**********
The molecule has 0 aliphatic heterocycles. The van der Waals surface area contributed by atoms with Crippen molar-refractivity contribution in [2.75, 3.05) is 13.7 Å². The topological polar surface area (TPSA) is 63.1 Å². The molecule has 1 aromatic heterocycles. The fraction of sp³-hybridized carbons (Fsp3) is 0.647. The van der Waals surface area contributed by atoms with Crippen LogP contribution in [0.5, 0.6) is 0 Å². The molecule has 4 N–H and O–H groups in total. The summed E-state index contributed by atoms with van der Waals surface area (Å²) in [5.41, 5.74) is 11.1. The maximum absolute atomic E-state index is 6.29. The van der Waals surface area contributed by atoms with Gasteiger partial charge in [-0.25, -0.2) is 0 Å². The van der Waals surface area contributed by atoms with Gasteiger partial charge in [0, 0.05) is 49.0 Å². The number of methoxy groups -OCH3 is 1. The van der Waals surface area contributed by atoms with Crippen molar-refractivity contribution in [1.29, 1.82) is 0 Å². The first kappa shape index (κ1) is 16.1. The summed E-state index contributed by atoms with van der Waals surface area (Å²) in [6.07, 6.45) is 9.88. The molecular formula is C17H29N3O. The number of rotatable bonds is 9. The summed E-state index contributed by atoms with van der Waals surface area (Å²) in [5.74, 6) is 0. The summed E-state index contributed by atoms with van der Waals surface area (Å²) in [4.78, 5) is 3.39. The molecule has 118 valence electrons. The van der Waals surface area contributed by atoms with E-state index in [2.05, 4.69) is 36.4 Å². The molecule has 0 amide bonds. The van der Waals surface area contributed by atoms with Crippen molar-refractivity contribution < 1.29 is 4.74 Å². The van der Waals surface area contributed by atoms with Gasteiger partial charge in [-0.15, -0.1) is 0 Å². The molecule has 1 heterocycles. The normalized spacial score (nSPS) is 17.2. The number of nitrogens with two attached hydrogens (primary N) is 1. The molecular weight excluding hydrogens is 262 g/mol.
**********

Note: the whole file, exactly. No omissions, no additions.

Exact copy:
The molecule has 0 aliphatic heterocycles. The van der Waals surface area contributed by atoms with Crippen molar-refractivity contribution in [2.75, 3.05) is 13.7 Å². The topological polar surface area (TPSA) is 63.1 Å². The molecule has 1 aromatic heterocycles. The fraction of sp³-hybridized carbons (Fsp3) is 0.647. The van der Waals surface area contributed by atoms with Crippen LogP contribution in [0.5, 0.6) is 0 Å². The molecule has 4 N–H and O–H groups in total. The summed E-state index contributed by atoms with van der Waals surface area (Å²) in [5.41, 5.74) is 11.1. The maximum absolute atomic E-state index is 6.29. The van der Waals surface area contributed by atoms with Gasteiger partial charge in [-0.25, -0.2) is 0 Å². The van der Waals surface area contributed by atoms with Gasteiger partial charge in [0, 0.05) is 49.0 Å². The number of methoxy groups -OCH3 is 1. The van der Waals surface area contributed by atoms with Crippen molar-refractivity contribution in [1.29, 1.82) is 0 Å². The first kappa shape index (κ1) is 16.1. The summed E-state index contributed by atoms with van der Waals surface area (Å²) in [6.07, 6.45) is 9.88. The molecular formula is C17H29N3O. The number of rotatable bonds is 9. The summed E-state index contributed by atoms with van der Waals surface area (Å²) in [5.74, 6) is 0. The summed E-state index contributed by atoms with van der Waals surface area (Å²) in [4.78, 5) is 3.39. The molecule has 118 valence electrons. The van der Waals surface area contributed by atoms with E-state index in [2.05, 4.69) is 36.4 Å². The molecule has 0 amide bonds. The van der Waals surface area contributed by atoms with Crippen molar-refractivity contribution < 1.29 is 4.74 Å². The van der Waals surface area contributed by atoms with Gasteiger partial charge in [-0.15, -0.1) is 0 Å². The molecule has 1 heterocycles. The normalized spacial score (nSPS) is 17.2. The number of nitrogens with two attached hydrogens (primary N) is 1. The molecular weight excluding hydrogens is 262 g/mol.